As this report on a rambling social media interaction suggests, true classics can inspire thoughts, ideas, and conversations without end. If you have thoughts about this, or any aspect of your experience reading Dickens, please leave a reply and keep the conversation going! Maybe even share it on social media!

[Replies are held for moderation before posting to make sure they don’t have irrelevant links or comments. Nothing irrelevant to topics in this post will be published. No emails will be published.]

Two men and two women stand shoulder to shoulder using Smartphones. They just might be chatting on social media about classic literature.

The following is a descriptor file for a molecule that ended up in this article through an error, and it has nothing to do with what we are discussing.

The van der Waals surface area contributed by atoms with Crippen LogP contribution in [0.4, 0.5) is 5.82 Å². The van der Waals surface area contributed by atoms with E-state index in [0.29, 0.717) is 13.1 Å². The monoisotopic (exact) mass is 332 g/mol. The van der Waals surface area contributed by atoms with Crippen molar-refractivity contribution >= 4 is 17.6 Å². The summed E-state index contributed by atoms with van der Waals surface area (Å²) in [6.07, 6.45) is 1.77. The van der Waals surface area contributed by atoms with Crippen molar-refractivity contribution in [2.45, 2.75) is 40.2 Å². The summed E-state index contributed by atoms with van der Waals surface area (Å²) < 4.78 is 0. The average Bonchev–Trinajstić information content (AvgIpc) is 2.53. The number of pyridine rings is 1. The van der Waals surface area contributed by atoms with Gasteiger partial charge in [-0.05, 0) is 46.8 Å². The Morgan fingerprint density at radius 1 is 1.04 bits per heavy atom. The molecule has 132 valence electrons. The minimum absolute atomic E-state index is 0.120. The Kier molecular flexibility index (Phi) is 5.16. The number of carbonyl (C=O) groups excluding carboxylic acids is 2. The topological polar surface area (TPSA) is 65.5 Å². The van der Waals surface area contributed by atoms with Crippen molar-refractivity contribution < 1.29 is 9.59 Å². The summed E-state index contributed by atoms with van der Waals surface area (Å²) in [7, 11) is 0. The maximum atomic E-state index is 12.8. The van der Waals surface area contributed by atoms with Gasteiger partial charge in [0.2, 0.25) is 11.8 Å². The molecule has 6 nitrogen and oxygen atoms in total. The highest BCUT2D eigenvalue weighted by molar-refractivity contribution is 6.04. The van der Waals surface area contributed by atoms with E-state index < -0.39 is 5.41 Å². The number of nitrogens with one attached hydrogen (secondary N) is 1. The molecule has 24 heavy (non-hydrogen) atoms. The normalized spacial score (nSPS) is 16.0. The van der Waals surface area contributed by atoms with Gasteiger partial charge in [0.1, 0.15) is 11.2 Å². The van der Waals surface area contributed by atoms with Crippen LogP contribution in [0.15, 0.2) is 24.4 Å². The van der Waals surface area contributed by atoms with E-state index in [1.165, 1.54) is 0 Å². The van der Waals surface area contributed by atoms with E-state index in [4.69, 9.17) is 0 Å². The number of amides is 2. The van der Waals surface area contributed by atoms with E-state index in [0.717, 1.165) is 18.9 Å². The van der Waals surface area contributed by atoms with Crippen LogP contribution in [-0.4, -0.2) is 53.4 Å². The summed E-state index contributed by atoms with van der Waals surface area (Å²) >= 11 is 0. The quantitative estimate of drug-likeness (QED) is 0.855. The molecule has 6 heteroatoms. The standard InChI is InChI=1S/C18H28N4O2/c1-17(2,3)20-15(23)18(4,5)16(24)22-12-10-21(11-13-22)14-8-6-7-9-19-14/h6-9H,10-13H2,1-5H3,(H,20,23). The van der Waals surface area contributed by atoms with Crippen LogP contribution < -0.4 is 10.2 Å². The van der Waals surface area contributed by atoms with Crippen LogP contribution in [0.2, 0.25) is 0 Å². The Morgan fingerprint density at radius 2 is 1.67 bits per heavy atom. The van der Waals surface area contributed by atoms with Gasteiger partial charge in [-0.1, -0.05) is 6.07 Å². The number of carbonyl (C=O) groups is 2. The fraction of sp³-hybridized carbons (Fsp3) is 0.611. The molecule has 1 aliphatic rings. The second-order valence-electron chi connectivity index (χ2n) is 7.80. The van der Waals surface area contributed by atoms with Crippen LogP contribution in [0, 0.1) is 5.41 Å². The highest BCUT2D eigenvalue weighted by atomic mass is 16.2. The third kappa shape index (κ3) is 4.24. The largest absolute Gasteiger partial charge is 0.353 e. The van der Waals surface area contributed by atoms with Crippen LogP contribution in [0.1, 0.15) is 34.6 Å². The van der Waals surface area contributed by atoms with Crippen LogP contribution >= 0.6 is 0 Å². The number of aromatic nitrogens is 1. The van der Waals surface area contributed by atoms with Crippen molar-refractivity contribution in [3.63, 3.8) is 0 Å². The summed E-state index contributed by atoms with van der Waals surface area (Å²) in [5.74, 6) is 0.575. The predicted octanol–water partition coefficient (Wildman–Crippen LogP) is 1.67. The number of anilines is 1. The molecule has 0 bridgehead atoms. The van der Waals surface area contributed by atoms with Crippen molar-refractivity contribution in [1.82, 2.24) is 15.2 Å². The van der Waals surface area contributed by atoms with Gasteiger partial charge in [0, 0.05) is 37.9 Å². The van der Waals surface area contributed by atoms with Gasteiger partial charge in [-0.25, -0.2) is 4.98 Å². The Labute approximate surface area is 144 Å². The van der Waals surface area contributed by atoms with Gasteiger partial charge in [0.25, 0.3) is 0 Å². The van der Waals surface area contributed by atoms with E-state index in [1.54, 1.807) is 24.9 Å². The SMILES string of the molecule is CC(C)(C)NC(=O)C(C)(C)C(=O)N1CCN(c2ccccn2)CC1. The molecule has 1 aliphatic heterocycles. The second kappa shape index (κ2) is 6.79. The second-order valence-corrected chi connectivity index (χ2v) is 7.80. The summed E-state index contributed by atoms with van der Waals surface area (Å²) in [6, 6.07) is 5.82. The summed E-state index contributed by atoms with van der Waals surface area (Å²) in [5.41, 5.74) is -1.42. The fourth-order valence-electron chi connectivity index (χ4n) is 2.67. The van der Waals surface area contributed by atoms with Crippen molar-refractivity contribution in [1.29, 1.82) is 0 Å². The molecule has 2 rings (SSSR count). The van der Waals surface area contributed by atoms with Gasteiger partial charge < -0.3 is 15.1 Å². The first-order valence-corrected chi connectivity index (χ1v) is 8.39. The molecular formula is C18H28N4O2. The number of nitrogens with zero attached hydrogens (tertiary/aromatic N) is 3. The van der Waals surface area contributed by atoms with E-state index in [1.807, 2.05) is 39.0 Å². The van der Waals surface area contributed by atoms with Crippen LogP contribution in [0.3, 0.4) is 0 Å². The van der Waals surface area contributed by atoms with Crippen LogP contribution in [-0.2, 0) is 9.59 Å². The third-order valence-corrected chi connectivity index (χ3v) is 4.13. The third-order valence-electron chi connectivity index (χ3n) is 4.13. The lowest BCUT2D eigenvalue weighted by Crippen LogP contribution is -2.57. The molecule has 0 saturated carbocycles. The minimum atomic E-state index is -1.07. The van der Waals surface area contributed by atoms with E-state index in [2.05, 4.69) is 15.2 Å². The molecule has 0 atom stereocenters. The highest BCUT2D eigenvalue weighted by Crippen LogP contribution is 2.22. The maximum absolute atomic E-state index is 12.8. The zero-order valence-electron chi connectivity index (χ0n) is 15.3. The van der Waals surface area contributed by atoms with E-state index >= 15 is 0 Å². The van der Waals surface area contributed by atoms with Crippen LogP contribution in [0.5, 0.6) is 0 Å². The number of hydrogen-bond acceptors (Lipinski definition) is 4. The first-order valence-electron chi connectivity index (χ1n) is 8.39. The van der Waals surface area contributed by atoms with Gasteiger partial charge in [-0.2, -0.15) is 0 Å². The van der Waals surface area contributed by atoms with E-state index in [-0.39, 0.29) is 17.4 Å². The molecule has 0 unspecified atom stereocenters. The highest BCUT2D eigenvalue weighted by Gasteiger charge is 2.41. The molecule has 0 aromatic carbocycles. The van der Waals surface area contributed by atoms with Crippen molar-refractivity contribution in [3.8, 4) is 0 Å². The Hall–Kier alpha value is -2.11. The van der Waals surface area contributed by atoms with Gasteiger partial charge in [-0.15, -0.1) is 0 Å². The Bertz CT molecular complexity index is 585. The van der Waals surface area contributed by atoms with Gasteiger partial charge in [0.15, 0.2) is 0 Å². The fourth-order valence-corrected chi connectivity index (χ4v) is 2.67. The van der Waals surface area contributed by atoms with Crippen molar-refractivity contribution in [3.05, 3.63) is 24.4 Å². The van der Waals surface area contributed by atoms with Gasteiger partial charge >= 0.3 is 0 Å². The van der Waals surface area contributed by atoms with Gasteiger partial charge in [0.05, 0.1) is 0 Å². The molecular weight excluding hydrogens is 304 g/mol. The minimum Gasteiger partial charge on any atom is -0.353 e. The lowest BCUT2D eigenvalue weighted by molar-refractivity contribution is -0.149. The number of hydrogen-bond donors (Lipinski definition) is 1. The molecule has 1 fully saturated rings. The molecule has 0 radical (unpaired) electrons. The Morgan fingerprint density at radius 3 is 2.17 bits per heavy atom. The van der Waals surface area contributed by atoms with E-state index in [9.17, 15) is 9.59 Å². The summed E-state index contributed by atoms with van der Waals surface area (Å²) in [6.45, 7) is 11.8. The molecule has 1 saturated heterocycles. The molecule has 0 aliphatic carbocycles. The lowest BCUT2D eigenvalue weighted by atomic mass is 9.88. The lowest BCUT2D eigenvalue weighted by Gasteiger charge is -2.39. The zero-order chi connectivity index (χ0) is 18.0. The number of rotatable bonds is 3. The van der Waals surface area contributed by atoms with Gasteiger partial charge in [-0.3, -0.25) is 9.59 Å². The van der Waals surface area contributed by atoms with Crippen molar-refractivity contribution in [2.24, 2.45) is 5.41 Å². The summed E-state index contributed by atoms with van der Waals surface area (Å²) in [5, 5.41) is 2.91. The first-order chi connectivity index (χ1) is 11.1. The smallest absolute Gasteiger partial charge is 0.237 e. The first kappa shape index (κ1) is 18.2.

Keep the Classic Literature Chat Going.

____________________

Photo Credits:

Phone Screen with Social Media Icons.  Pexels.

Copperfield Book Cover.  [Public Domain] {PD-1923},via Wikimedia Commons.

Florence and Paul Dombey.  By Internet Archive Book Images [No restrictions], via Wikimedia Commons.

Tale of Two Cities Wine Shop. By Hablot Knight Browne, Phiz [Public domain], via Wikimedia Commons {PD-1923}.

Social Media Users. Photo by rawpixel.com from Pexels.

Mary Jane is a longtime literature lover who lived in the Cincinnati area for many years, then in central Louisiana for three years (what a treat!), teaching literature classes at universities in both locations. Now back in the Cincinnati area, she pampers her grandchildren, experiments with cooking, and visits art museums as often as possible.